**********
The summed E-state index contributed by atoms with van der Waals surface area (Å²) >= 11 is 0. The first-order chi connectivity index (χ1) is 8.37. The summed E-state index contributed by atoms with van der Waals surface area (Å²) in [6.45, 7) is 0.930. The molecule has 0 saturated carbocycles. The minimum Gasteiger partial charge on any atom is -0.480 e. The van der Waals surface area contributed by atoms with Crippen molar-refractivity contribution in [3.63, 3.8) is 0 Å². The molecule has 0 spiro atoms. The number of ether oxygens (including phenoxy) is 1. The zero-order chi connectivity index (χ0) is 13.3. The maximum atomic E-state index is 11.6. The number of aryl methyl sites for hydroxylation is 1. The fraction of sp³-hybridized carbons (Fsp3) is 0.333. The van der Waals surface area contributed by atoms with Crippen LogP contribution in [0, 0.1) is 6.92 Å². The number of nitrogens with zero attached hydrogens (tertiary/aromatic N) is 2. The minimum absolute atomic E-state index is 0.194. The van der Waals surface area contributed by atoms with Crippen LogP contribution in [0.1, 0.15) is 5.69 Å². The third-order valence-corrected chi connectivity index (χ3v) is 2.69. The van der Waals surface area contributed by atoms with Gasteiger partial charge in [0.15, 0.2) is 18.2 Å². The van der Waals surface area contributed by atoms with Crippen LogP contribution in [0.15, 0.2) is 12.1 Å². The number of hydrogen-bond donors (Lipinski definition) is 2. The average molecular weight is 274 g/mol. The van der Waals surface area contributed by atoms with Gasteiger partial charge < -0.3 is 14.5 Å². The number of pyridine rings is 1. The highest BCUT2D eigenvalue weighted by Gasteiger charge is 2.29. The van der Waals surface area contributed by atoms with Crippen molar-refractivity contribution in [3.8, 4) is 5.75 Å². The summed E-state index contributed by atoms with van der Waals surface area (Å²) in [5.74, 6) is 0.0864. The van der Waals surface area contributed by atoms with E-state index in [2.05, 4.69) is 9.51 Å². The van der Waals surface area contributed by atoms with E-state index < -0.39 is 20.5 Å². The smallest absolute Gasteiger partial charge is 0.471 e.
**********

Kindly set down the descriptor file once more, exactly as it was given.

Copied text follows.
The summed E-state index contributed by atoms with van der Waals surface area (Å²) >= 11 is 0. The first-order chi connectivity index (χ1) is 8.37. The summed E-state index contributed by atoms with van der Waals surface area (Å²) in [6.45, 7) is 0.930. The molecule has 0 saturated carbocycles. The minimum Gasteiger partial charge on any atom is -0.480 e. The van der Waals surface area contributed by atoms with Crippen molar-refractivity contribution in [3.63, 3.8) is 0 Å². The molecule has 0 spiro atoms. The number of ether oxygens (including phenoxy) is 1. The zero-order chi connectivity index (χ0) is 13.3. The maximum atomic E-state index is 11.6. The number of aryl methyl sites for hydroxylation is 1. The fraction of sp³-hybridized carbons (Fsp3) is 0.333. The van der Waals surface area contributed by atoms with Crippen LogP contribution in [0, 0.1) is 6.92 Å². The number of nitrogens with zero attached hydrogens (tertiary/aromatic N) is 2. The minimum absolute atomic E-state index is 0.194. The van der Waals surface area contributed by atoms with Crippen LogP contribution in [0.1, 0.15) is 5.69 Å². The third-order valence-corrected chi connectivity index (χ3v) is 2.69. The van der Waals surface area contributed by atoms with Gasteiger partial charge in [0.15, 0.2) is 18.2 Å². The van der Waals surface area contributed by atoms with Crippen LogP contribution in [0.15, 0.2) is 12.1 Å². The number of hydrogen-bond donors (Lipinski definition) is 2. The average molecular weight is 274 g/mol. The van der Waals surface area contributed by atoms with Gasteiger partial charge < -0.3 is 14.5 Å². The number of pyridine rings is 1. The highest BCUT2D eigenvalue weighted by Gasteiger charge is 2.29. The van der Waals surface area contributed by atoms with Crippen molar-refractivity contribution in [3.8, 4) is 5.75 Å². The summed E-state index contributed by atoms with van der Waals surface area (Å²) in [5.74, 6) is 0.0864. The van der Waals surface area contributed by atoms with E-state index in [2.05, 4.69) is 9.51 Å². The van der Waals surface area contributed by atoms with E-state index < -0.39 is 20.5 Å². The smallest absolute Gasteiger partial charge is 0.471 e.